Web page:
Coffee: Light Roast, Trader Joe’s Brand; my friend Z is staying at our apartment for a few days; he bought some coffee because he’d been using mine; I told him he’s always welcome to share because if you can’t share coffee, you can’t share much of anything; still, he bought it, so we shared this new coffee instead; thin like the first sheets of ice in winter; fills up your mouth and then your throat, hangs around in there, warming you up
Sometimes it’s hard to write the Coffee Log. 10:40pm, well past my bed-time on a work night, I’m only now sitting down to type this out. It’s been hard to write the Coffee Log today.
But don’t get the wrong assumptions – nothing’s happened, no tragedies. It was a fine day. A quite morning, friendly afternoon. And maybe that explains it – why it’s been so hard to get my fingers moving on the keyboard – because good, easy things are the toughest to write about. A cream-colored wallpaper, perfectly harmless, hard to pick apart with words.
It’s been five days now that I’ve been on an antidepressant. Welbutrin, specifically. That’s not enough time for the drug to do much (the psychiatrist said it takes at least three weeks) but you can’t help feeling hopeful when you make a change. I spent a couple hours cleaning all the clutter from my room, a couple more sitting by the window thinking about my thinking and wondering if it had changed. Mostly, I wanted to feel something other than that weekend pressure, the free-time skunk of not knowing what to do with myself that’s had me wrapped up for the past few months. Unfortunately, the feeling was still there.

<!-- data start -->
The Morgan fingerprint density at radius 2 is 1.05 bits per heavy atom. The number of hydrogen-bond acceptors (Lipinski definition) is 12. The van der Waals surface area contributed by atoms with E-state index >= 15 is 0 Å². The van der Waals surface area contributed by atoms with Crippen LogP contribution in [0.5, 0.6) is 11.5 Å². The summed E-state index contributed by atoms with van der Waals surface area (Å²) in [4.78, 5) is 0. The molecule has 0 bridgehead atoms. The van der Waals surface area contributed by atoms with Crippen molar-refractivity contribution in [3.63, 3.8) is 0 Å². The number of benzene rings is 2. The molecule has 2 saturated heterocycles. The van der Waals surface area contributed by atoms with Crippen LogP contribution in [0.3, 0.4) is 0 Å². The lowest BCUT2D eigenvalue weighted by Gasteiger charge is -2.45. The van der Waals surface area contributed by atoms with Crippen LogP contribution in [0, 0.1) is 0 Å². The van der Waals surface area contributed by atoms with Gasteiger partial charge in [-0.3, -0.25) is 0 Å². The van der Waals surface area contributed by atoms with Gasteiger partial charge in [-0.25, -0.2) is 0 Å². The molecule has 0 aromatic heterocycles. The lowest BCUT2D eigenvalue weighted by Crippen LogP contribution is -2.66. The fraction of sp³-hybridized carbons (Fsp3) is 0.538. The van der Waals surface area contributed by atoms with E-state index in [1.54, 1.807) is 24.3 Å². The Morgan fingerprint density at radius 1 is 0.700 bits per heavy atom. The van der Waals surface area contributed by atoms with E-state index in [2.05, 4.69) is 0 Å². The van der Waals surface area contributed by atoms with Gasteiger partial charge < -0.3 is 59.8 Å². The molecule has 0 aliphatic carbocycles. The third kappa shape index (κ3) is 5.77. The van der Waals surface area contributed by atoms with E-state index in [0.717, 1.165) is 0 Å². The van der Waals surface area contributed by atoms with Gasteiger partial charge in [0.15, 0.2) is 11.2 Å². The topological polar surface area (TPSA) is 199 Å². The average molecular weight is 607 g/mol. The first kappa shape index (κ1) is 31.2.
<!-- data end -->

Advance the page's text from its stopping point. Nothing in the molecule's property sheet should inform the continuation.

I haven’t been writing much. On weekdays, I can ignore it, because I’m so caught up in my day-job, but as soon as Friday shakes itself over into six a.m. Saturday, I’m feeling lost and fed up when the words won’t come. They say you are only able to write yourself out of a writer’s block, but I’ve been writing, and I think this block is something else.
I spent twenty-nine years seeing myself as an author. In my mind, that meant getting away. A 1930’s expat drowning lonely in France, or someone caught in the in-between spots of cafes and train stations, never settled down. But to live that life you have to be willing to give up something, or have nothing in the first place to give. I work a nine-to-five job to make sure no-one I know has to pay for me, and to sometimes be able to pay for them. I want my bases covered. The ‘author’ in my head has never been me.
How do you write about a life you don’t love? That’s the kind of life most people are living. Low, mundane. I can’t speak for the desperate because I’ve never been it. I can’t speak for the wildly successful either. But everyday I talk to people with decent-paying jobs and lists of problems they’re just-able to cover, loving little of the middling moments, finding most of their joy in five-to-ten minutes of after-work wine sipping. We get along handsomely. It’s easy to see ourselves in each other.
I grew up in a small town that wasn’t small enough to be communal, but wasn’t big enough for opportunities. I moved a few towns over to a place with more money but the same in-the-middle-of-everything scenes. All my art is drawn here, simple, fine things with no color. Something that’s hard to hate but just as hard to love.
The weekend’s almost over. It’s 11:00 pm now. Tomorrow, I’ll jump the work-rhythms until I get to go home. At home, I’ll tidy up, cook dinner, maybe read a book. No time to think about all the books I’m not writing. Those thoughts can wait until the weekend.
Currently Reading: Queen, Suzanne Crain Miller
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I like to prowl ordinary placesCharles Bukowski
and taste the people-
from a distance.